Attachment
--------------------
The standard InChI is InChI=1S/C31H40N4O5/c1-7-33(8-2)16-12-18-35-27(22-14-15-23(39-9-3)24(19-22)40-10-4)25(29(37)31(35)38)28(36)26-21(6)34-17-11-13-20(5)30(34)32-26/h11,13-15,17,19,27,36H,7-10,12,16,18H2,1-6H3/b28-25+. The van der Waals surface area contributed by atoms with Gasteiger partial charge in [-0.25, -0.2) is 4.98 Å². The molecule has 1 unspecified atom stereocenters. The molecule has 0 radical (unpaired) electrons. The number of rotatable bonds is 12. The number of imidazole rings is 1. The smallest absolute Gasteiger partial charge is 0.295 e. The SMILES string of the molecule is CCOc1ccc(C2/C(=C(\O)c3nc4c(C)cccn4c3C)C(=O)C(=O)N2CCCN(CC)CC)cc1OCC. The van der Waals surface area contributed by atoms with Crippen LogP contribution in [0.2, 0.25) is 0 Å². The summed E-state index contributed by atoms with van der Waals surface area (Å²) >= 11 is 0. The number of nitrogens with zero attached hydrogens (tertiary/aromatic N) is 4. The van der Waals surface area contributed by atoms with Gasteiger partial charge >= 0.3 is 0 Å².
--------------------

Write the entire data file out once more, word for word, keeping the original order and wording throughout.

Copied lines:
The standard InChI is InChI=1S/C31H40N4O5/c1-7-33(8-2)16-12-18-35-27(22-14-15-23(39-9-3)24(19-22)40-10-4)25(29(37)31(35)38)28(36)26-21(6)34-17-11-13-20(5)30(34)32-26/h11,13-15,17,19,27,36H,7-10,12,16,18H2,1-6H3/b28-25+. The van der Waals surface area contributed by atoms with Gasteiger partial charge in [-0.25, -0.2) is 4.98 Å². The molecule has 1 unspecified atom stereocenters. The molecule has 0 radical (unpaired) electrons. The number of rotatable bonds is 12. The number of imidazole rings is 1. The smallest absolute Gasteiger partial charge is 0.295 e. The SMILES string of the molecule is CCOc1ccc(C2/C(=C(\O)c3nc4c(C)cccn4c3C)C(=O)C(=O)N2CCCN(CC)CC)cc1OCC. The van der Waals surface area contributed by atoms with Crippen LogP contribution in [0.2, 0.25) is 0 Å². The summed E-state index contributed by atoms with van der Waals surface area (Å²) >= 11 is 0. The number of nitrogens with zero attached hydrogens (tertiary/aromatic N) is 4. The van der Waals surface area contributed by atoms with Gasteiger partial charge >= 0.3 is 0 Å².